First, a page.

These principles are well settled. It is equally well established that an application for reinstatement of an attorney disbarred by a judgment of a court of competent jurisdiction, as was petitioner, must be treated as an application for admission to practice and not as an application to vacate the order of disbarment. As such it must be addressed to the court having jurisdiction to admit an attorney to practice (Danforth v. Superior Court, 49 Cal. App. 303, 305 [193 P. 272]), and must be accompanied by a satisfactory [2 Cal. 2d 329] showing of the moral rehabilitation of the applicant.  The mere presentation of a pardon, without more, by an applicant, situated as is petitioner here, does not, in our opinion, satisfy the burden resting on him of showing that he possesses that moral stamina essential to one qualified to engage in the practice of the law, for it has been held that while a pardon obliterates an offense to such an extent that for all legal purposes the one-time offender is to be relieved in the future from all its results, it does not obliterate the act itself. It puts the offender in the same position as though what he had done never had been unlawful, but it does not close the judicial eye to the fact that once he had done an act which constituted the offense. (United States v. Swift, 186 Fed. 1002, 1016; People v. Weeber, 26 Colo. 229 [57 P. 1079, 1080].) In other words, while the effect of a pardon is to relieve the offender of the penal consequences of his act, it does not restore his character and cannot reinvest a person with those qualities which are absolutely essential for an attorney-at-law to possess or rehabilitate him in the trust and confidence of the court. (Nelson v. Commonwealth, 128 Ky. 779 [109 S.W. 337, 338-340, 16 L.R.A. (N. S.) 272].) The very essence of a pardon is forgiveness or remission of penalty. (State v. Hazzard, 139 Wash. 487 [247 P. 957, 47 A.L.R. 538].) It implies guilt and does not wash out the moral stain. (Nelson v. Commonwealth, supra.) We recognize that authorities to the contrary are available but we are neither impressed with nor bound by their reasoning.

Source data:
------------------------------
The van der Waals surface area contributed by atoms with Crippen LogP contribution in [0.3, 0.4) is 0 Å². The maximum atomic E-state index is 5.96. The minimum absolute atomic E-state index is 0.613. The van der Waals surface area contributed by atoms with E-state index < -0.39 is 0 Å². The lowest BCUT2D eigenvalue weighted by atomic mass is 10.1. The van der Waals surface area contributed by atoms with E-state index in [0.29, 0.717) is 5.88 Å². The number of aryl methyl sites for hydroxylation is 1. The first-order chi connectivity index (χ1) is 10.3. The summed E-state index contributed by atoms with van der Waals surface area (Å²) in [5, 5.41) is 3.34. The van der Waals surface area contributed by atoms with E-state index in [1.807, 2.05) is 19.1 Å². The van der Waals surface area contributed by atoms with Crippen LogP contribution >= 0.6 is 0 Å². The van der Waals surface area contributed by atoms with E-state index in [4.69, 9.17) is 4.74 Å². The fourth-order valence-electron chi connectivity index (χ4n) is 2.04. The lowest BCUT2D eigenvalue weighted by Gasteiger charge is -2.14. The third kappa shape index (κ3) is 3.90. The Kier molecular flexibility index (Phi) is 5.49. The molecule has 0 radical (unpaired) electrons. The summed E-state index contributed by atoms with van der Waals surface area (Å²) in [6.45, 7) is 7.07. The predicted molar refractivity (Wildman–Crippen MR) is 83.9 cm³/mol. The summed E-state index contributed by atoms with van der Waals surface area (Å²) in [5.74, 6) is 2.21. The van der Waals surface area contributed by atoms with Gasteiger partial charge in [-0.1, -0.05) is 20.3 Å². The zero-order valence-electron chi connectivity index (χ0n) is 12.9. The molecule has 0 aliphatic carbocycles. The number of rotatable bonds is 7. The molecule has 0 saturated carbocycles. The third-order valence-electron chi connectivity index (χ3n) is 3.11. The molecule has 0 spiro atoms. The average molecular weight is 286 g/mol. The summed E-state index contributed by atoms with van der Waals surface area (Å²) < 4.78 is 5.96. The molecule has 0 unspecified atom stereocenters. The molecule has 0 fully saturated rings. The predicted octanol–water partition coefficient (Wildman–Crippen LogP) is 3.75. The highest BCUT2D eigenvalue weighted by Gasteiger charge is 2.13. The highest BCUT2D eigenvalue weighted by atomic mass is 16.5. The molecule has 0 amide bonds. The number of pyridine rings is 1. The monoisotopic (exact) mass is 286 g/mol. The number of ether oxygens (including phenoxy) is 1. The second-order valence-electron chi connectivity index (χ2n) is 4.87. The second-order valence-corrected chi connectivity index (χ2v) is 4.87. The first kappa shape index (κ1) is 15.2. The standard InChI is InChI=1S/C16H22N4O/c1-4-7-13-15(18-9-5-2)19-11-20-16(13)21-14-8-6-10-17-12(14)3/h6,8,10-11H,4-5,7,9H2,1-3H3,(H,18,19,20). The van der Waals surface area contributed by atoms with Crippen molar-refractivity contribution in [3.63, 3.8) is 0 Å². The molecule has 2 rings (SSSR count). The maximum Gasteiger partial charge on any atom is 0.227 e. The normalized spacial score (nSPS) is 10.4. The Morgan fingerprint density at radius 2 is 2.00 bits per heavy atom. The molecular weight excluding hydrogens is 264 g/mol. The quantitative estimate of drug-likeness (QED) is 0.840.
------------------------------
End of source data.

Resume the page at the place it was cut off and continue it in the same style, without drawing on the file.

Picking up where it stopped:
With these principles before us we conclude that in so far as the 1933 "pardon statute" purports to reinstate, or to direct this, or any other, court to reinstate, without any showing of moral rehabilitation, an attorney who has received an executive pardon of the offense upon the conviction of which his disbarment was based, the same is unconstitutional and void as a legislative encroachment upon the inherent power of this court to admit attorneys to the practice of the law and is tantamount to the vacating of a judicial order by legislative mandate.